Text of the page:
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Don’t Blame the Evangelicals

Hot topic of the week: North Carolina votes to forbid same-sex marriages in their state, and President Obama publicly states that he is in favor of full recognition of marriage for those same couples. And, of course, people are all hot and bothered — for one reason or the other.

Some see the passage of Amendment 1 in North Carolina as yet another nail in the coffin of the evangelical church and its relevance to the under-30 crowd. A bunch of old, white men fighting a losing battle over issues no one younger even cares about. Nothing new here; religious people have been bemoaning this for decades: Church in danger of losing the current generation.

But my gut reaction is “don’t blame the evangelicals.” Or better put, don’t equate conservative, inflexible, irrelevant religious people with evangelicalism. The very word “evangelical” comes from the Greek word for “Good News”. Guess what? The Good News isn’t stale. It isn’t rigid. It doesn’t rise up to impose its own way. It doesn’t oppress people or take things away from them. It isn’t political. It doesn’t rise or fall with the turning generations. It isn’t even fixed in black and white on the pages of Scripture. Well, the Good News is, but everything the church as linked to it is not. Here is the Good News: God loves the world, and he sent his Son to reconcile the world to him. Those who believe it are reconciled. They are now his children. Done deal. That’s all there is to it. All that other stuff is unrelated.

Those people who become alarmed at the “war on marriage” or the “war on American traditional values” (as though those were handed down from Mt. Sinai), they have little to do with what being an evangelical is all about.

Being an evangelical means I’m concerned about people being separated from God. It means I believe Jesus came to re-unite them with the Father. It means I care that they hurt. It means I try to treat them as I want to be treated. It means that if God’s love lives in me, I must extend that love to others. And I want to see those others brought into the same loving relationship with God through Jesus that I have.

Hooting and hollering on TV and talk-radio, voting knee-jerk reaction measures in Congress or the state legislatures, rousing the troops to get out the vote for the next election … all irrelevant. Politics and voting belong in the civic arena. Faith and relationship with God is the domain of evangelicalism. “Render to Caesar what is Caesar’s, and to God what is God’s” — and let’s not confuse the two.

People of genuine faith are gonna have disagreements about social and political issues. We’re human. It’s automatic. But let’s not let intractable, angry, or even frightened people equate their actions with being a good Christian, defending the faith — or of being evangelical. Those actions do not represent Jesus nor his Church. They’re just the behavior of scared people. Let true evangelicals stand up and say, “we don’t care who you are, or who you love, who you vote for, or what you’ve done. That is not our concern. We just want you to know that God loves you.” And all that other stuff has nothing to do with us.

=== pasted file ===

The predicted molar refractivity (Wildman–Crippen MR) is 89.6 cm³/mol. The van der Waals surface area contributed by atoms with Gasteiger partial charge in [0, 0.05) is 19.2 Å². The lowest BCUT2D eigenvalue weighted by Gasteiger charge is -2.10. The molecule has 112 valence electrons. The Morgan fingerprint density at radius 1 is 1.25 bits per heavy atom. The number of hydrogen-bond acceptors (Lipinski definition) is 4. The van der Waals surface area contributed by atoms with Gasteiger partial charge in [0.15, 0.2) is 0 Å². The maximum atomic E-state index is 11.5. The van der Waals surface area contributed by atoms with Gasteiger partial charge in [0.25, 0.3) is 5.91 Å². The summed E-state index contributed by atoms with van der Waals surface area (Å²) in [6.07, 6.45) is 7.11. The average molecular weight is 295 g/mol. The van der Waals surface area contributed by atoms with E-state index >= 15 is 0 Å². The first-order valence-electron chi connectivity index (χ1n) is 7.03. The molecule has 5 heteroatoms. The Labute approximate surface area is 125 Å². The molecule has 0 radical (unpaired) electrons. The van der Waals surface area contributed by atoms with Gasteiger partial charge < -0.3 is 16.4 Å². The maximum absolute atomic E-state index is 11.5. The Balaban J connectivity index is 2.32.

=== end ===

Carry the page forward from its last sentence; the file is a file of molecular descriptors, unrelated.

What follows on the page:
5 comments

  1. Sheryl G /

    Excellent, as always, Steve. As I pointed out on my wall, one of cornerstones of this country is the Doctrine of Separation of Church and State. We do NOT have a state religion. Religious decisions belong in the church, and not in the government. Civic/Legal decisions belong to the government, not to religion. Seems pretty clear to me. [via Facebook]

  2. John W /

    Steve, not to start an argument, but yes, evangelicals do have a lot to answer to on this issue. Not all evangelicals, of course. But as an evangelical, I do wrestle with self-loathing because of the acceptance of the authority of Scripture. If I could have just cast off that authority then I would have come out long ago! Thank God, that newer scholarship (some of which is evangelical) is teaching us to read the Bible through the lens of Jesus and the others lens of love and grace (three lenses? sigh….).

  3. Terry F /

    Obama is for gay marriage in states that voted for it, he is not for a federal amendment and he only wants to celebrate with those who can, the rest, 30 states that have passed laws against it. he is sad by it but will do nothing to change it. So is he really for gay marriage?????

  4. John W /

    Steve, I quite agree, and yet the greatest work to be done to help others see Scripture as advocating a faith walk which is inclusive, loving, humble, and, in short, like Jesus still lies ahead of us. So many times we are still quibbling over pentecostal v. non-pentecostal; arminian v. calvinistic; symbolic sacraments v….etc., when we are missing the people right in front of us. And what evangelicals don’t see is that most younger people will absolutly not tolerate bigotry and exclusion! So evangelicals will begin to experience the loss of whole generations of hungry people who need the real Jesus, the heart of God! Selah, brother.

  5. Steve S /

    that’s exactly it, Jon. We don’t have to throw out accepting the authority of Scripture, we just have to read it the same way Jesus did. I love what he said in Luke 10:26 (a very Jewish/rabbinic hermeneutic): “What is written, and how do you read it?” This is the key to everything. Scripture was NEVER meant to be imposed on us as black and white law. Jesus read Torah through the eyes of God’s love and grace — and in doing so, brought out the true meaning: the heart of God. So why don’t we, when we’re reading Torah or Paul’s Epistles?

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